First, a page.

Buddy Cop Movie ‘Nice Guys’ Balances Comedy and Drama

Private eye Holland March (Ryan Gosling), the main character in the new free wheeling comedy-drama Nice Guys, which opens areawide on Friday, has a good scam going. He finds people who pay him big bucks to hunt down missing persons.

When he finds down the missing person, he goes back to the client who hired him and says he has a hot lead but needs more cash to get the job done. The scam usually works, and Holland, who’s not much of a fighter, manages to steer clear of trouble in the process. 

But in the case of Amelia (Margaret Qualley), he runs into a problem. She hires though guy Jackson Healy (Russell Crowe) to keep Holland at bay. The brass knuckle-wielding Jackson is quite the thug too. He sucker punches Holland and breaks his wrist after he busts into his house one afternoon to deliver the message to back off.

But when some even meaner guys come after Jackson, he goes back to Holland and convinces him that they have to work together to find Amelia. And from that point, it's on. With little in the way of formal training, the two put clues together and dive into L.A. counterculture to find out what the hell is going on with Amelia.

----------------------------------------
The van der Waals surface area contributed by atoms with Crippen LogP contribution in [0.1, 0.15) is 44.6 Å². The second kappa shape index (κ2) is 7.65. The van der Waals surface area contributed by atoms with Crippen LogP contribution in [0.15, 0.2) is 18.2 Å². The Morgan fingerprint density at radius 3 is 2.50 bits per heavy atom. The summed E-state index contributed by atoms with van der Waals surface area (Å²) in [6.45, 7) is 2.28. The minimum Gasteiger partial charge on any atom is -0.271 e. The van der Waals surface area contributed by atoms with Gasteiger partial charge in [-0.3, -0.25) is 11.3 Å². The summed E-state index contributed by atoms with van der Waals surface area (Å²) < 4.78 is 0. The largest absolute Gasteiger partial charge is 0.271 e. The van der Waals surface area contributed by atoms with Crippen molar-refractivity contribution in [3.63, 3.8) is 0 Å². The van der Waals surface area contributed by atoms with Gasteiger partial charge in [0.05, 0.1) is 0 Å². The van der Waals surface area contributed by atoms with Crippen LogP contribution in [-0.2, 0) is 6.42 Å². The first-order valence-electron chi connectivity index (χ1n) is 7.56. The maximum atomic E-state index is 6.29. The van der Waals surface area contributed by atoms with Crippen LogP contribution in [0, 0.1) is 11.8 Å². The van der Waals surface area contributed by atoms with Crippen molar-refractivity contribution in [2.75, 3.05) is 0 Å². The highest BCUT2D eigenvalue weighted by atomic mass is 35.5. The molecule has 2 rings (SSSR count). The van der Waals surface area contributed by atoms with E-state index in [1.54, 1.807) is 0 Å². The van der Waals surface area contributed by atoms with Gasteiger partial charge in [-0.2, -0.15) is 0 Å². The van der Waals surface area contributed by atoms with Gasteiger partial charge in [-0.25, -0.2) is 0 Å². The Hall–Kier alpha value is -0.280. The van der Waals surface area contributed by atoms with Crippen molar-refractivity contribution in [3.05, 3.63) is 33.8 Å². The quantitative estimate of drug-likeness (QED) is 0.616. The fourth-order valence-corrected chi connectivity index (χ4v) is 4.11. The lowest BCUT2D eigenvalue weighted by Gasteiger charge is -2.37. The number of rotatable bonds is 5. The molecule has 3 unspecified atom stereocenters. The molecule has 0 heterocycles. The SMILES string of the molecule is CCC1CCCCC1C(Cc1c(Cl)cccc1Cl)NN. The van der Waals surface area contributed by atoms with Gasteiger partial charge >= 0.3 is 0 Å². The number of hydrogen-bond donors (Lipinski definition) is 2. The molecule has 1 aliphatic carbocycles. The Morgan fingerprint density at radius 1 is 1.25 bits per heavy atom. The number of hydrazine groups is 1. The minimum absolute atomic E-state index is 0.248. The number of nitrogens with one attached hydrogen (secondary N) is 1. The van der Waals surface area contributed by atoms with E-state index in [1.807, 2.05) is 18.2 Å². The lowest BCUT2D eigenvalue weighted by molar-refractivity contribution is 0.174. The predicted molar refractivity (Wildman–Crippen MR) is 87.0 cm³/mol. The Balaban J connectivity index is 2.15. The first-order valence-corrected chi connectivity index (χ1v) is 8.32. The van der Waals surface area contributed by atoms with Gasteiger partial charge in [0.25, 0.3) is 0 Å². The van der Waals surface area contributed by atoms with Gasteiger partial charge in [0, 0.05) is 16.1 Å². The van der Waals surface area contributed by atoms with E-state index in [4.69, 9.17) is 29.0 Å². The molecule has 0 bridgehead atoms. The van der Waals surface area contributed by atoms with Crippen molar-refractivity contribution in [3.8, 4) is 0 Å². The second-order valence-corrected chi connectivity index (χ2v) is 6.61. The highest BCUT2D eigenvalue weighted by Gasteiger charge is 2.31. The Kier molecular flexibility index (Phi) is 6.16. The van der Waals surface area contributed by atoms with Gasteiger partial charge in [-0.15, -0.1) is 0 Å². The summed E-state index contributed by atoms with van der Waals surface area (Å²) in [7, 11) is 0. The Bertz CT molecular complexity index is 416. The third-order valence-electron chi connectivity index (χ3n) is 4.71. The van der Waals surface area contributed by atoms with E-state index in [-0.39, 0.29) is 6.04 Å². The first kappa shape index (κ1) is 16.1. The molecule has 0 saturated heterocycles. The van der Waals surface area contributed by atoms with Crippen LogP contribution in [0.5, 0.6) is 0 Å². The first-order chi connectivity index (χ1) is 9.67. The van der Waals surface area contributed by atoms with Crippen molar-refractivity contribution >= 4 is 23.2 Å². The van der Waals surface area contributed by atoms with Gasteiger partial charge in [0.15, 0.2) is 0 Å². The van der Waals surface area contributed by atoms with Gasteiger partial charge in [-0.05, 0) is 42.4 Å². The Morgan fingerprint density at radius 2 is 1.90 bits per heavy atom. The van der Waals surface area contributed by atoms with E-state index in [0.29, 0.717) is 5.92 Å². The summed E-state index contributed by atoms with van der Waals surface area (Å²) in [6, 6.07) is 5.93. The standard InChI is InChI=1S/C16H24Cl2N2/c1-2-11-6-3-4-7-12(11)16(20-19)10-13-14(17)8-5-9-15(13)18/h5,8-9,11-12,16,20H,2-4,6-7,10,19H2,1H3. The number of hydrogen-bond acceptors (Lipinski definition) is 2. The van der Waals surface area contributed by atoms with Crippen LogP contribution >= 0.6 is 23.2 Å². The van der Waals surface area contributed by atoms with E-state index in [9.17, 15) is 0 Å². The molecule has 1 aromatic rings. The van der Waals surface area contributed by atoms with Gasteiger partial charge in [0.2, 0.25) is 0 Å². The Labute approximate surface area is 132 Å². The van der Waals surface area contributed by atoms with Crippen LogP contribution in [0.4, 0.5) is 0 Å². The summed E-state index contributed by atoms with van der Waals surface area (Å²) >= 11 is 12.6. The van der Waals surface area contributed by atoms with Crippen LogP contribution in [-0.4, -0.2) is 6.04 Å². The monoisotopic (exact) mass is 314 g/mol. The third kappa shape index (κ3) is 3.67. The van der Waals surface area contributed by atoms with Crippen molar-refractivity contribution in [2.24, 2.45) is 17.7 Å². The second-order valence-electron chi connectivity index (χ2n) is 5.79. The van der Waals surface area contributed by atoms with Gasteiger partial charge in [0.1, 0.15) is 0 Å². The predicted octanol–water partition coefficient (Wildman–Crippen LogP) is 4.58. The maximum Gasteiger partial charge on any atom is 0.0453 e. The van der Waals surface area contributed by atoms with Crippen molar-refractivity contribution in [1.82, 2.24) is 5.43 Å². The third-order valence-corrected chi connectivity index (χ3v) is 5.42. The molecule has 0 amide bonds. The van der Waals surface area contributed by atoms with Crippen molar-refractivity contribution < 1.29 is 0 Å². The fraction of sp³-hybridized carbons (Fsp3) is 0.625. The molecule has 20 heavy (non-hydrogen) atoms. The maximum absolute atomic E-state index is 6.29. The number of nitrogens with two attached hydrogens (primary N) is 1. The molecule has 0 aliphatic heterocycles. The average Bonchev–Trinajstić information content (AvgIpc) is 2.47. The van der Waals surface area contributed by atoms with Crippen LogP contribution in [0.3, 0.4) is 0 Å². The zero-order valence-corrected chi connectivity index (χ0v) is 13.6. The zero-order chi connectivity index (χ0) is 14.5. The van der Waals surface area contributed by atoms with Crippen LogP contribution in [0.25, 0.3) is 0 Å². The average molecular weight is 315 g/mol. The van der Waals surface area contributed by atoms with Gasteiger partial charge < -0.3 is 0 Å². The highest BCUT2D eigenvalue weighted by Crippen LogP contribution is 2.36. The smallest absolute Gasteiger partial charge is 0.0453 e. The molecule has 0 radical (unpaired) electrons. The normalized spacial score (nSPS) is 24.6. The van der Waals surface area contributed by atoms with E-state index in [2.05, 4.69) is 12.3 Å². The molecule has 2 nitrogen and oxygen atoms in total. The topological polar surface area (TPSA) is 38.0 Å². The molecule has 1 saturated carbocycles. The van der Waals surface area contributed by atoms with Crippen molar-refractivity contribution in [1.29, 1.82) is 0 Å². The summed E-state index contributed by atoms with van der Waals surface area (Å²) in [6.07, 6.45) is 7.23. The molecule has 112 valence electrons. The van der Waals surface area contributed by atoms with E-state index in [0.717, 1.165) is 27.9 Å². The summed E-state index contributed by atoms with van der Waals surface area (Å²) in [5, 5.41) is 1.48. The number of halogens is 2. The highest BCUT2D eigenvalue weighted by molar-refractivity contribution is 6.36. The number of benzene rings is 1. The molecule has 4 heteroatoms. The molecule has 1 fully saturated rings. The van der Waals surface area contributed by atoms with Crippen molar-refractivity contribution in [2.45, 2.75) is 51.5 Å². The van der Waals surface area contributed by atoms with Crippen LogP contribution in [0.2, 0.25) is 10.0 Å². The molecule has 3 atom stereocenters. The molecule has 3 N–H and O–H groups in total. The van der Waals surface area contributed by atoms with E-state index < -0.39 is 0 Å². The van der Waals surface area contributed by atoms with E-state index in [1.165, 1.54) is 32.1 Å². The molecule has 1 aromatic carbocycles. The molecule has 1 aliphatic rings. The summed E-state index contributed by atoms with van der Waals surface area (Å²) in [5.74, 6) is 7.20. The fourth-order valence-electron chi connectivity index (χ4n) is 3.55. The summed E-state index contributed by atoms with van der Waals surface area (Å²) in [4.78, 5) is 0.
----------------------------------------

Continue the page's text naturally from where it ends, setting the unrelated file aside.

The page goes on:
After a little investigation, they come to realize that Amelia’s the daughter of one Judith Kuttner (Kim Bassinger), chief of the California Department of Justice. Amelia and her mother are at the center of a conspiracy that involves Detroit auto manufacturers and their unwillingness to abide by federal regulations for clean air. That plot twist throws the film off course and disrupts its fast and furious first hour with a few too many twists, but Gosling and Crowe have such good chemistry and so expertly balance drama and comedy, the conspiracy theory stuff comes off as a minor annoyance rather than a deal breaker.

Director Shane Black (Kiss Kiss Bang Bang, Iron Man 3) certainly captures the look and feel of L.A. of the ’70s. A brownish smog constantly envelopes the city and in one scene, Holland sits on the diving board of his empty pool, which he’s turned into an enormous ash tray. These nuances make the movie, a cross between Pulp Fiction, Boogie Nights and Lethal Weapon, into something more than just another opposites-attract cop caper. 

About The Author

Jeff Niesel

Jeff has been covering the Cleveland music scene for more than 20 years now. And on a regular basis, he tries to talk to whatever big acts are coming through town, too. If you're in a band that he needs to hear, email him at [email protected]
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